If a taxpayer carries on all or part of their employment activities from home and has an office set aside to do the work, some portion of the running expenses can be deducted. A diary should be kept for a minimum of 4 weeks stating hours the office was used for work related purposes. The Commissioner’s rate of 52 cents per hour can then be claimed for the hours the home office is used. Only running expenses (electricity, heating and depreciation of office equipment) can be claimed for home office unless the home is being used as a place of business.
Where a home is a place of business (and is easily identified as such – for example a separate entrance, signage, clients/customers coming to set area of your home etc.), deductions can be claimed on occupancy and running expenses including:
- mortgage interest
- house insurance
- council rates
- pest control
Items like this that you buy for use in your job can be claimed in your return. However, since the cost of these items is most likely to be more than $300 each you will not be able to claim the full cost in one year.
It will be necessary to spread your claim over the useful life of the items (depreciation) and only the work-related proportion is claimable. You should keep a log of work related use for a period of at least four weeks for each item to determine the proportion that you can claim.
The ATO have confirmed that the iPad will be treated as the equivalent of a laptop. If it is used to produce assessable income (i.e. for work related activities) a claim could be made. Any claim will have to be adjusted where there is private use and if the iPad cost more than $300 the work-related proportion would have to be depreciated over its effective life. You should keep a log of work related use for a period of at least four weeks to determine the proportion that you can claim.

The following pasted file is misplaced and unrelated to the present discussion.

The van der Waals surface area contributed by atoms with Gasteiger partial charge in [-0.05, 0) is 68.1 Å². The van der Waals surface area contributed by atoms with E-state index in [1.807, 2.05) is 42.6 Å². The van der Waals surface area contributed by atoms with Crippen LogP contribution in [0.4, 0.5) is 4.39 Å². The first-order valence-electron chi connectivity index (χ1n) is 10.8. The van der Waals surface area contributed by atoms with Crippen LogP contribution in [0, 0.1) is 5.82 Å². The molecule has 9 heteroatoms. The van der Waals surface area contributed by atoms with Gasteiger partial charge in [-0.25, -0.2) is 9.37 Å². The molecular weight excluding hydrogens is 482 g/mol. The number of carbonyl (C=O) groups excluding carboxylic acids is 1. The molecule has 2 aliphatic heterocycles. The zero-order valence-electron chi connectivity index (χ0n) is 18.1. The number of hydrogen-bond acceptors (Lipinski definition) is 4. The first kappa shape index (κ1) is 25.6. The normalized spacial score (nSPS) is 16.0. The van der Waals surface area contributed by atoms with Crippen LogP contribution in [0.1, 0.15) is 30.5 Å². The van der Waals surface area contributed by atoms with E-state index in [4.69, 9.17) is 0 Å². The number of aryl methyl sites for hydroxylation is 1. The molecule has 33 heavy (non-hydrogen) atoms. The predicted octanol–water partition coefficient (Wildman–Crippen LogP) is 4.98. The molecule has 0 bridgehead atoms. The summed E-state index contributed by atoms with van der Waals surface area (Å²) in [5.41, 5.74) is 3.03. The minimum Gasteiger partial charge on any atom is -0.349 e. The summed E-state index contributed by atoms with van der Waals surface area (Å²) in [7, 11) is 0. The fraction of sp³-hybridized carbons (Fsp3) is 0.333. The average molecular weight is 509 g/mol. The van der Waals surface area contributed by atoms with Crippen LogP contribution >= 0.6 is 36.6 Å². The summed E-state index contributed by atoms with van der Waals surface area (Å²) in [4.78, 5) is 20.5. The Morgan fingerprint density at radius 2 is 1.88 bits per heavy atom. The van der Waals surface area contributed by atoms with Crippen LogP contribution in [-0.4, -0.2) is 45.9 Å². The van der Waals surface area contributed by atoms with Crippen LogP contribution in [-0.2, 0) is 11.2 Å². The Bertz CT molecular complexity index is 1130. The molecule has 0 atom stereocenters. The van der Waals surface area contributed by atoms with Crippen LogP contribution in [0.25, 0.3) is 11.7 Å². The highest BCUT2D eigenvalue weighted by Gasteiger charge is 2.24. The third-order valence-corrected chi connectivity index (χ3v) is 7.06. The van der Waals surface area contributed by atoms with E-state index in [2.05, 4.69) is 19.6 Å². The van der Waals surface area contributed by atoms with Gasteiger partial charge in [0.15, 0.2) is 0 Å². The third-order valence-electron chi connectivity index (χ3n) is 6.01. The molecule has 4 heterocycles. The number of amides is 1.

Child care expenses are not claimable as a tax deduction. Eligible taxpayers may be able to claim the Child Care Tax Rebate (CCTR) through the Family Assistance Office.
You cannot claim a deduction for this because it is not a donation to the charity; rather you are receiving something for your money. Buying an item from a charity does not make your purchase tax deductible. The same applies to the purchase of raffle tickets. Only donations to registered charities are tax deductible.
There is no limit on the amount claimed each year, provided the expenses are necessarily incurred in earning your income. The expenditure must be work related and you may need receipts to substantiate the expenditure. Keeping incomplete, incorrect or no records at all may be limiting your ability to claim deductions. Advice can be obtained from a registered tax agent. H&R Block are happy to advise their clients on appropriate record keeping that will enable them to maximise their allowable deductions.
Provided it gives full details of the supplier and date of purchase the tax office would accept a credit card slip as proof of purchase. Taxpayers can make a notation on the document indicating the type of goods that were purchased. Many taxpayers use the internet to purchase or pay for their work related expenses and so the ATO will also accept Bpay or email receipts provided they contain the necessary information: date, supplier, nature of the goods and the amount.
Fees paid to a registered tax agent (like H&R Block) for preparation of your return, amendments and generally handling your tax matters are all deductible. You can also claim travel to your registered tax agent (you are limited per income tax return to 5,000km in total across the entire return if claiming the c/km method). Registered tax agents are the only people legally able to receive payment for the preparation of tax returns.
At H&R Block nothing is too complicated. We can assist you with any number of tax questions. Find an office near and book an appointment online or call 13 23 25.